Looking to increase usability even with jQuery events? This is no small feat. In fact, designers rarely think of applying usability principles to jQuery based elements. The truth is that the user experience can be enhanced many times over by bringing the usability thought process into these elements, and we’re here to help. In this post, we’ll take a look at the code and consider several great ways to improve usability in the interactive designs you create.
Reassure the User
Because in jQuery the user’s action gets everything going, they’ll need visual reassurance that something is happening so that they’re not left in the dark about what’s going on. You, the designer may be fully aware that something is happening, but if the user does not get immediate response from his click he may mistakenly think there’s a problem with the site or page. There’s a simple way to fix this. Display a loading graphic or message to inform the user that their click is not just a shot in the dark.
Pinchzoom displays a spinning graphic with the message “Loading” when content is being loaded. This keeps the user informed by way of motion from the graphic as well as the descriptive text.
Put it to the Test
The importance of testing cannot be overstated. Where bugs and broken, dysfunctional elements run amok, users can easily lose confidence in a site overall. You’ll want to give the user a solid and stable experience on a consistent basis.
This means testing your design by trying it in different ways, especially with the user’s perspective in mind. Take into consideration, for instance, that each user has a different viewing preference and certainly, each user will interact with your site differently. Make sure that your design will work across multiple browsers as well as with a variety of different users.
Don’t Confuse the User
You never want to leave the user without a clue about what to do next on your site. A design can be so overloaded with interaction, that users get confused and begin to turn away in frustration. Keep the numbers of controls manageable, limiting them only to those essential for helping users do exactly what they’d like to do. A much more straightforward user experience can be created this way.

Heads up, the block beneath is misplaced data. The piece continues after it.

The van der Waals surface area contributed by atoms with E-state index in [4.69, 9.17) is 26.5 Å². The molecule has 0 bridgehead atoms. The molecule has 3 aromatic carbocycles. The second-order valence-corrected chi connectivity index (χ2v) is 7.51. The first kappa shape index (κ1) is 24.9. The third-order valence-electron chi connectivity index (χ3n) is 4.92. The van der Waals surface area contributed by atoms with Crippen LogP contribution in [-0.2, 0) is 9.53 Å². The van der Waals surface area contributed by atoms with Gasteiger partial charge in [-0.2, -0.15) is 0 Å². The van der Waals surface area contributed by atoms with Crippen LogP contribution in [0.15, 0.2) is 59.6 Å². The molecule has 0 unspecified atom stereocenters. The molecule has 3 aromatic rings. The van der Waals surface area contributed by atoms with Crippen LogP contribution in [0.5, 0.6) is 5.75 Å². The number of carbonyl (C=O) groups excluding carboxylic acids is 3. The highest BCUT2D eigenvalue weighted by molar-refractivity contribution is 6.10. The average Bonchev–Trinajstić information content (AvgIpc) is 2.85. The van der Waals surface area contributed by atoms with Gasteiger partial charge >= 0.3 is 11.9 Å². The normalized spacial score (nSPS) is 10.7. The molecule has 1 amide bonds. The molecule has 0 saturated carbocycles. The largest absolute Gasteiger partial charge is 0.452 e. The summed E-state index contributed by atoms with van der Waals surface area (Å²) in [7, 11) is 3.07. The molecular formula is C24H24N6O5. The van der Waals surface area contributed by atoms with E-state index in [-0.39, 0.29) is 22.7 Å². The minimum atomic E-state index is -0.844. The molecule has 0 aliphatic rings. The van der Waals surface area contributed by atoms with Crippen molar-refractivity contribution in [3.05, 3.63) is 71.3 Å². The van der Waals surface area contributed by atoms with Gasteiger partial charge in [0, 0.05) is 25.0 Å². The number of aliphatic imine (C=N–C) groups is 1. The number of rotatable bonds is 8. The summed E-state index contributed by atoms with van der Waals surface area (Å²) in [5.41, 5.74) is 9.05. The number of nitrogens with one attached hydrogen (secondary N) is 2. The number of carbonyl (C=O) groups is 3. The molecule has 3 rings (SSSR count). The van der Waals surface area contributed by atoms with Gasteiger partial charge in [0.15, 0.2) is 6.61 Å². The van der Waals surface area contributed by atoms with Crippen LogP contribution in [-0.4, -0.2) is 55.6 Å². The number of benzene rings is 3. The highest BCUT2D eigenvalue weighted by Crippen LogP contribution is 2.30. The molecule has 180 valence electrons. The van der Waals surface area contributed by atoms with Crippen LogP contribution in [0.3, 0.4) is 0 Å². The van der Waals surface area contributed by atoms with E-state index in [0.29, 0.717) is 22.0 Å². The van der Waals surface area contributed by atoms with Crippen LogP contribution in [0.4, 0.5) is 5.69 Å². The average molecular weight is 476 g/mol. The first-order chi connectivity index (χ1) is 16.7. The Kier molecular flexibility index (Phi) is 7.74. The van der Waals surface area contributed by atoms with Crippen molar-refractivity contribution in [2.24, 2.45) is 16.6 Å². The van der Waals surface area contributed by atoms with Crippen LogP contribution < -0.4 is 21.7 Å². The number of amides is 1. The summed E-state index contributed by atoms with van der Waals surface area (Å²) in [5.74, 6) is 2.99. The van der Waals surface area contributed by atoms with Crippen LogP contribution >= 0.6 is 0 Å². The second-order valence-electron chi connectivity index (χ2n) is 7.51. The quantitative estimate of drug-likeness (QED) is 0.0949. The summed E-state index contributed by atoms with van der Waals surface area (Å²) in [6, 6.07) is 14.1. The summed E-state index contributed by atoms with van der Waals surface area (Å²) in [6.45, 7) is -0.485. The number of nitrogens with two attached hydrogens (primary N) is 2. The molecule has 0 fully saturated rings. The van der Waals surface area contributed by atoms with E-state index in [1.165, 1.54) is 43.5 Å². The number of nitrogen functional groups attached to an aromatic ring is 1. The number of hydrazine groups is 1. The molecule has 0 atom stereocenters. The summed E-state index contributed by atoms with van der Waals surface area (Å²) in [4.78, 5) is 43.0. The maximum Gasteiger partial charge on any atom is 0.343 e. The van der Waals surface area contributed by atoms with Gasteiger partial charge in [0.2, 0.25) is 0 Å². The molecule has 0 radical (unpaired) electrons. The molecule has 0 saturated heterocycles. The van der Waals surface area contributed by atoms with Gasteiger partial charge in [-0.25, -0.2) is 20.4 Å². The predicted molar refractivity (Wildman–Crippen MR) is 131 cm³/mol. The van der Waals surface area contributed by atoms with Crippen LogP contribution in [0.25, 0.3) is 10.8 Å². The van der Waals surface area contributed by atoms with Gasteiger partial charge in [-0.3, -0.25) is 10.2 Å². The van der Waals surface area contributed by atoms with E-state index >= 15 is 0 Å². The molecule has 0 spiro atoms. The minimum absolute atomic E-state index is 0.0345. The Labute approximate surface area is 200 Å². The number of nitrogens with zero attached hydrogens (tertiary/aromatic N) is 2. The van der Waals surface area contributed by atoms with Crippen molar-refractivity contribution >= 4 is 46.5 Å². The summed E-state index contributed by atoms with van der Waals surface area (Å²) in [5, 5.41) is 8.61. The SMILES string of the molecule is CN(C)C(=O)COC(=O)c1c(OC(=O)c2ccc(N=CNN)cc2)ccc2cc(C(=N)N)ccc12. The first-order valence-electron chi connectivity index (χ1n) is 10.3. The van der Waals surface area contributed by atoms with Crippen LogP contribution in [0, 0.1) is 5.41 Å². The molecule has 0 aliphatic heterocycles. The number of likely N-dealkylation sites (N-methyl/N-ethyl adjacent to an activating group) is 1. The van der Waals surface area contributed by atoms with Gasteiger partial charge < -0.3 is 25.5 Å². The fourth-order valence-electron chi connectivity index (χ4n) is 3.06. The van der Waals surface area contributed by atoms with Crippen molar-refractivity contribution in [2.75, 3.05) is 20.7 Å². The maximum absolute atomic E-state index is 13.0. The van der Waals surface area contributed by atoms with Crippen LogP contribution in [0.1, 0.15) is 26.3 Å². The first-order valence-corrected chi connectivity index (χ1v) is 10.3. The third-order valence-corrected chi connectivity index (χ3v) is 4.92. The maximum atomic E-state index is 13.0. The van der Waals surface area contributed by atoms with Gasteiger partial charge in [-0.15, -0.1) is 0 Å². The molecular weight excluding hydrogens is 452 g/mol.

Take a look at the website below, the Crispin Porter + Bogusky website. Here is an example of how too many choices, complicated navigation and cluttered “Read more” links bombard the user with too much information. This could completely leave new users without a clue as to how to operate the site.
Speed Isn’t Always Key
When it comes to increasing usability the name of the game is not always speed. For designers, speed is a constant goal. We want to ensure that load times are quick and seamless, but for users, slower animations can make things easier to digest visually.
Complicated animations set to the fastest tempo can rush users, without providing the time they need to truly experience the site or page. Use a plug-in or the jQuery code to maneuver the speeds of animations, using simple keywords, i.e. “slow” or “fast.” Postbox incorporates a delay between each rotating news and key item, which is just the perfect amount of time for the user to take in all the information presented.